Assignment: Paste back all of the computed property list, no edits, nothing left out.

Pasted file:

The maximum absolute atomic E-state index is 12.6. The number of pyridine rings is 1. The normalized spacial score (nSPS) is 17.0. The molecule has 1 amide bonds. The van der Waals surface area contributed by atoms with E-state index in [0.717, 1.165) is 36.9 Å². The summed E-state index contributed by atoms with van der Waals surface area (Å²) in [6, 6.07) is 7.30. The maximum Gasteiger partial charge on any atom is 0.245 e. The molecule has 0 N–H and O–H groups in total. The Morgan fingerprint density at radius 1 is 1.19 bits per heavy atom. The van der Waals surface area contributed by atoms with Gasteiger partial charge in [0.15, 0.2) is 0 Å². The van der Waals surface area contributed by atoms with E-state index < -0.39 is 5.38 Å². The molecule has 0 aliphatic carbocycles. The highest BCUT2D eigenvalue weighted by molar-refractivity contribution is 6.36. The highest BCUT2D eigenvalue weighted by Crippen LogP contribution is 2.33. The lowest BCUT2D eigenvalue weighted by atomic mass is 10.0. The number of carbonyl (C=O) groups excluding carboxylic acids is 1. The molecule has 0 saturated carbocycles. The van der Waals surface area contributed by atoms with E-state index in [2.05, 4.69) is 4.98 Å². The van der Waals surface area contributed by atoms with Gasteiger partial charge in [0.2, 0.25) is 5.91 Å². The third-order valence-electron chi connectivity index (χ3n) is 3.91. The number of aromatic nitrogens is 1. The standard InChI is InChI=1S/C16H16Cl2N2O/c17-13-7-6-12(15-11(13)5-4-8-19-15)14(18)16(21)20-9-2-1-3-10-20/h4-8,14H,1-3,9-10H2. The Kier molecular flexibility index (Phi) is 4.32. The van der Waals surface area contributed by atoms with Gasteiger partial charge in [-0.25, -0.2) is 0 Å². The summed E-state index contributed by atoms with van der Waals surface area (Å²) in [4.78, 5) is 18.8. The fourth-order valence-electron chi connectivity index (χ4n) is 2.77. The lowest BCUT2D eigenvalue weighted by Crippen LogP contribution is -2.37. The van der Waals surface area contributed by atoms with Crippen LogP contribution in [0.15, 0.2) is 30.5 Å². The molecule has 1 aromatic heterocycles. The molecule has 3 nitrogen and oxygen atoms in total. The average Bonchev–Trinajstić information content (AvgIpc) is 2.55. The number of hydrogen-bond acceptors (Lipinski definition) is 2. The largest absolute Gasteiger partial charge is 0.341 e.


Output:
The maximum absolute atomic E-state index is 12.6. The number of pyridine rings is 1. The normalized spacial score (nSPS) is 17.0. The molecule has 1 amide bonds. The van der Waals surface area contributed by atoms with E-state index in [0.717, 1.165) is 36.9 Å². The summed E-state index contributed by atoms with van der Waals surface area (Å²) in [6, 6.07) is 7.30. The maximum Gasteiger partial charge on any atom is 0.245 e. The molecule has 0 N–H and O–H groups in total. The Morgan fingerprint density at radius 1 is 1.19 bits per heavy atom. The van der Waals surface area contributed by atoms with Gasteiger partial charge in [0.15, 0.2) is 0 Å². The van der Waals surface area contributed by atoms with E-state index < -0.39 is 5.38 Å². The molecule has 0 aliphatic carbocycles. The highest BCUT2D eigenvalue weighted by molar-refractivity contribution is 6.36. The highest BCUT2D eigenvalue weighted by Crippen LogP contribution is 2.33. The lowest BCUT2D eigenvalue weighted by atomic mass is 10.0. The number of carbonyl (C=O) groups excluding carboxylic acids is 1. The molecule has 0 saturated carbocycles. The van der Waals surface area contributed by atoms with E-state index in [2.05, 4.69) is 4.98 Å². The van der Waals surface area contributed by atoms with Gasteiger partial charge in [0.2, 0.25) is 5.91 Å². The third-order valence-electron chi connectivity index (χ3n) is 3.91. The number of aromatic nitrogens is 1. The standard InChI is InChI=1S/C16H16Cl2N2O/c17-13-7-6-12(15-11(13)5-4-8-19-15)14(18)16(21)20-9-2-1-3-10-20/h4-8,14H,1-3,9-10H2. The Kier molecular flexibility index (Phi) is 4.32. The van der Waals surface area contributed by atoms with Gasteiger partial charge in [-0.25, -0.2) is 0 Å². The summed E-state index contributed by atoms with van der Waals surface area (Å²) in [4.78, 5) is 18.8. The fourth-order valence-electron chi connectivity index (χ4n) is 2.77. The lowest BCUT2D eigenvalue weighted by Crippen LogP contribution is -2.37. The van der Waals surface area contributed by atoms with Crippen LogP contribution in [0.15, 0.2) is 30.5 Å². The molecule has 1 aromatic heterocycles. The molecule has 3 nitrogen and oxygen atoms in total. The average Bonchev–Trinajstić information content (AvgIpc) is 2.55. The number of hydrogen-bond acceptors (Lipinski definition) is 2. The largest absolute Gasteiger partial charge is 0.341 e.